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Gov. Asa Hutchinson: Biden's Plan to Combat Fentanyl Crisis Doesn't Do Enough


GOVERNOR ASA HUTCHINSON COMMENTS ON JOE BIDEN'S PLAN TO ADDRESS FENTANYL CRISIS Biden's approach doesn't address the problem at its source and keep Americans safe

BENTONVILLE, Ark. — Governor Asa Hutchinson, a Republican candidate for President as well as former governor of Arkansas and official in President George W. Bush's administration, discussed President Joe Biden's plan to address the fentanyl crisis in America this morning on NewsNation's "Morning in America with Adrienne Bankert". In that interview, Governor Hutchinson highlighted what he believes is the ideal approach to combat this deadly crisis. You can view that interview below:

"Fentanyl is one of the most extraordinary challenges facing America today," said Gov. Asa Hutchinson, a Republican Presidential Candidate and former governor of Arkansas. "The most important thing that we can and should do is designate the cartels responsible for smuggling fentanyl across our southern border as foreign terrorist organizations. That is missing in President Biden's strategy and means that he is leaving too many tools unused."

Governor Hutchinson also discussed the importance of putting pressure on Mexico to be a partner in the fight to stop the flow of fentanyl and increasing the frequency of education for our children about the dangers of drugs. Hutchinson also advocated for increasing resources for Border Patrol, completing the infrastructure between the ports of entry, and tightening the United States' asylum rules.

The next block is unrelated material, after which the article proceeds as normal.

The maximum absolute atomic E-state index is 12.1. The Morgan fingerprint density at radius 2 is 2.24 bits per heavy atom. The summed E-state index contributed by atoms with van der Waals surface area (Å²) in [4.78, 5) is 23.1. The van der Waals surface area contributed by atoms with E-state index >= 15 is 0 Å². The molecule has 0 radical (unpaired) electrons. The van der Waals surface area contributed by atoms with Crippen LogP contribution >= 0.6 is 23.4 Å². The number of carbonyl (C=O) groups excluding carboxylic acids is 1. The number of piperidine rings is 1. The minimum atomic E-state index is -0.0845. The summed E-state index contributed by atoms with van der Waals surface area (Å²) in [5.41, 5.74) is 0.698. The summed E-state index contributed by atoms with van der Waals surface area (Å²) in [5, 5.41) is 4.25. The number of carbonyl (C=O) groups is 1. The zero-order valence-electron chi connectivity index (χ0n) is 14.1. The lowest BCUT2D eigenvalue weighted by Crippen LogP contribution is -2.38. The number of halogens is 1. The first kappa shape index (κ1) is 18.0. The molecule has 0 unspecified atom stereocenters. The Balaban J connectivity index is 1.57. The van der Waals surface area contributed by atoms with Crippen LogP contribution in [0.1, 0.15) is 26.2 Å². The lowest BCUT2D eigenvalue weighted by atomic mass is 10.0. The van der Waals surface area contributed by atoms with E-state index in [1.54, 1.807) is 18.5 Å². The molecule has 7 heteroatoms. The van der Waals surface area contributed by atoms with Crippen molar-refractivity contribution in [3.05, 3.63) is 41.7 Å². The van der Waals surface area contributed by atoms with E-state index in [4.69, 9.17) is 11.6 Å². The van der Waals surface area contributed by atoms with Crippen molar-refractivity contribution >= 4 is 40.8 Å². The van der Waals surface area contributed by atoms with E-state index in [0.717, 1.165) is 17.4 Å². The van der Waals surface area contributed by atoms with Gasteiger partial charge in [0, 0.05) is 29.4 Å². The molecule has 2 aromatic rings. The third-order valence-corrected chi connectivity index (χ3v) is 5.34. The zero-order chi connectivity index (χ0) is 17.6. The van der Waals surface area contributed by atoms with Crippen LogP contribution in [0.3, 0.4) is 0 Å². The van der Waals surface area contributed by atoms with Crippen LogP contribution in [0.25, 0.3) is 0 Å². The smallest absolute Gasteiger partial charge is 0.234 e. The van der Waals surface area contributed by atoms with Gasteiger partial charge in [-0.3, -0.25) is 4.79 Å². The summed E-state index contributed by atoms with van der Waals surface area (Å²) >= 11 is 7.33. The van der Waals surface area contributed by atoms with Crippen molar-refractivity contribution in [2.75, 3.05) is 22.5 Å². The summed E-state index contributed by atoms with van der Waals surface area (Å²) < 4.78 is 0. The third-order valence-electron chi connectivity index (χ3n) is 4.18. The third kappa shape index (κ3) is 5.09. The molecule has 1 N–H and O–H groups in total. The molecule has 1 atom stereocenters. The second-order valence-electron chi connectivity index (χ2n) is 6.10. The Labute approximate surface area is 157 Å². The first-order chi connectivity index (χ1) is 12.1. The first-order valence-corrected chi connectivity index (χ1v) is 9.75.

"This crisis is not just found on our streets or on our border. The cartels are utilizing social media to recruit young Americans to help with the smuggling of drugs and humans across our southern border. By designating these cartels as foreign terrorist organizations, we are able to leverage additional cyber-warfare resources from our military and federal law enforcement agencies. No intelligence resources should be off the table when it comes to combating the fentanyl crisis," concluded Gov. Hutchinson.


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